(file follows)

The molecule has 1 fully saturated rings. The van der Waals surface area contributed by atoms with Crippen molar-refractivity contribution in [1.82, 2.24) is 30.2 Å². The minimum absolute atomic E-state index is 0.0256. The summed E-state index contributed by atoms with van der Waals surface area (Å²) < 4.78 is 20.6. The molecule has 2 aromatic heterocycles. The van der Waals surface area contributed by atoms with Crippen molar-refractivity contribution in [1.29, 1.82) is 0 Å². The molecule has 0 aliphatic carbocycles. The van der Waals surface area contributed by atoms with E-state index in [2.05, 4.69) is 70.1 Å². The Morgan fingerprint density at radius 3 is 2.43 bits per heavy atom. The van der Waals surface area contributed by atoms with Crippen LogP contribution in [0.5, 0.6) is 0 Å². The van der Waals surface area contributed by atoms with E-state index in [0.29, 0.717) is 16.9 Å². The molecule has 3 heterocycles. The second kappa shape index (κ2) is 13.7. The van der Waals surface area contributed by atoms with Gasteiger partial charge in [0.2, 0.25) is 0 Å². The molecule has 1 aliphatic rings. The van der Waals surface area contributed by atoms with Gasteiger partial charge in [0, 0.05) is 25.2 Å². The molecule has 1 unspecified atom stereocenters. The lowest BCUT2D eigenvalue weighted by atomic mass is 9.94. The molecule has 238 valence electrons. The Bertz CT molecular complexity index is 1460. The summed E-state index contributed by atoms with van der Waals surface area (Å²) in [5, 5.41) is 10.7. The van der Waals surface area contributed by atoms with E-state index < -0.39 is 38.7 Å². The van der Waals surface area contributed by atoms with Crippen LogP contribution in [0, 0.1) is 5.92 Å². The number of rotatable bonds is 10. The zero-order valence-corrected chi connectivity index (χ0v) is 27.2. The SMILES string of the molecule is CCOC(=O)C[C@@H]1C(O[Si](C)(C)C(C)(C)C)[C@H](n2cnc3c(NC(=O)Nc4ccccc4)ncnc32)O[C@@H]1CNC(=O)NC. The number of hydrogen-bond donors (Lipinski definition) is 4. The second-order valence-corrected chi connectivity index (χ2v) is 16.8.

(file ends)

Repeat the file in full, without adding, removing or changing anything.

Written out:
The molecule has 1 fully saturated rings. The van der Waals surface area contributed by atoms with Crippen molar-refractivity contribution in [1.82, 2.24) is 30.2 Å². The minimum absolute atomic E-state index is 0.0256. The summed E-state index contributed by atoms with van der Waals surface area (Å²) < 4.78 is 20.6. The molecule has 2 aromatic heterocycles. The van der Waals surface area contributed by atoms with Crippen molar-refractivity contribution in [1.29, 1.82) is 0 Å². The molecule has 0 aliphatic carbocycles. The van der Waals surface area contributed by atoms with E-state index in [2.05, 4.69) is 70.1 Å². The Morgan fingerprint density at radius 3 is 2.43 bits per heavy atom. The van der Waals surface area contributed by atoms with Crippen LogP contribution in [0.5, 0.6) is 0 Å². The van der Waals surface area contributed by atoms with E-state index in [0.29, 0.717) is 16.9 Å². The molecule has 3 heterocycles. The second kappa shape index (κ2) is 13.7. The van der Waals surface area contributed by atoms with Gasteiger partial charge in [0.2, 0.25) is 0 Å². The molecule has 1 aliphatic rings. The van der Waals surface area contributed by atoms with Gasteiger partial charge in [0, 0.05) is 25.2 Å². The molecule has 1 unspecified atom stereocenters. The lowest BCUT2D eigenvalue weighted by atomic mass is 9.94. The molecule has 238 valence electrons. The Bertz CT molecular complexity index is 1460. The summed E-state index contributed by atoms with van der Waals surface area (Å²) in [5, 5.41) is 10.7. The van der Waals surface area contributed by atoms with E-state index < -0.39 is 38.7 Å². The van der Waals surface area contributed by atoms with Crippen LogP contribution in [0, 0.1) is 5.92 Å². The number of rotatable bonds is 10. The zero-order valence-corrected chi connectivity index (χ0v) is 27.2. The SMILES string of the molecule is CCOC(=O)C[C@@H]1C(O[Si](C)(C)C(C)(C)C)[C@H](n2cnc3c(NC(=O)Nc4ccccc4)ncnc32)O[C@@H]1CNC(=O)NC. The number of hydrogen-bond donors (Lipinski definition) is 4. The second-order valence-corrected chi connectivity index (χ2v) is 16.8.